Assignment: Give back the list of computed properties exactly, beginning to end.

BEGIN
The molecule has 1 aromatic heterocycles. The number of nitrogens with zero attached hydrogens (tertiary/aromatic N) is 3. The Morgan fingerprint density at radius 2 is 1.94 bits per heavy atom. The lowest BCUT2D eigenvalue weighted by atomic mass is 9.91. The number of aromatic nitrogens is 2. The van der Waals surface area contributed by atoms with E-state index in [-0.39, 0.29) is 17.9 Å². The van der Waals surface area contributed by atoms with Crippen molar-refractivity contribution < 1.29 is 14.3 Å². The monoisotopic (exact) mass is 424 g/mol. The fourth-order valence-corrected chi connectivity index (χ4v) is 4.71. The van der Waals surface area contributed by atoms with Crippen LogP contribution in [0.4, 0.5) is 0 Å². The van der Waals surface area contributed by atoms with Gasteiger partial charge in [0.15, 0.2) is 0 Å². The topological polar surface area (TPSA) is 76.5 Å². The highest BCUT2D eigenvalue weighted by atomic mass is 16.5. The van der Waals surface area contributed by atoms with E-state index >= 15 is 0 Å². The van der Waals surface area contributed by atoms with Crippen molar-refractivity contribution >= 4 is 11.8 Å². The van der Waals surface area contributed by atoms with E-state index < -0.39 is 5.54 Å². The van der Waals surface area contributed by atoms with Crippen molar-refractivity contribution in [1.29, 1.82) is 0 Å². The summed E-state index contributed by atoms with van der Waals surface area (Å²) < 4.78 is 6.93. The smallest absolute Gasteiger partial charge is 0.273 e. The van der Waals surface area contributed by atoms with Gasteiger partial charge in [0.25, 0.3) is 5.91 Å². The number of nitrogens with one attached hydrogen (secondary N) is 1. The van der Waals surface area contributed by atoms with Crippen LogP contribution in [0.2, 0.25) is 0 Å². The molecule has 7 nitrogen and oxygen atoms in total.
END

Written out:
The molecule has 1 aromatic heterocycles. The number of nitrogens with zero attached hydrogens (tertiary/aromatic N) is 3. The Morgan fingerprint density at radius 2 is 1.94 bits per heavy atom. The lowest BCUT2D eigenvalue weighted by atomic mass is 9.91. The number of aromatic nitrogens is 2. The van der Waals surface area contributed by atoms with E-state index in [-0.39, 0.29) is 17.9 Å². The van der Waals surface area contributed by atoms with Crippen molar-refractivity contribution < 1.29 is 14.3 Å². The monoisotopic (exact) mass is 424 g/mol. The fourth-order valence-corrected chi connectivity index (χ4v) is 4.71. The van der Waals surface area contributed by atoms with Crippen LogP contribution in [0.4, 0.5) is 0 Å². The van der Waals surface area contributed by atoms with Gasteiger partial charge in [0.15, 0.2) is 0 Å². The topological polar surface area (TPSA) is 76.5 Å². The highest BCUT2D eigenvalue weighted by atomic mass is 16.5. The van der Waals surface area contributed by atoms with E-state index >= 15 is 0 Å². The van der Waals surface area contributed by atoms with Crippen molar-refractivity contribution >= 4 is 11.8 Å². The van der Waals surface area contributed by atoms with E-state index < -0.39 is 5.54 Å². The van der Waals surface area contributed by atoms with Crippen molar-refractivity contribution in [1.29, 1.82) is 0 Å². The summed E-state index contributed by atoms with van der Waals surface area (Å²) < 4.78 is 6.93. The smallest absolute Gasteiger partial charge is 0.273 e. The van der Waals surface area contributed by atoms with Gasteiger partial charge in [0.25, 0.3) is 5.91 Å². The number of nitrogens with one attached hydrogen (secondary N) is 1. The van der Waals surface area contributed by atoms with Crippen LogP contribution in [0.2, 0.25) is 0 Å². The molecule has 7 nitrogen and oxygen atoms in total.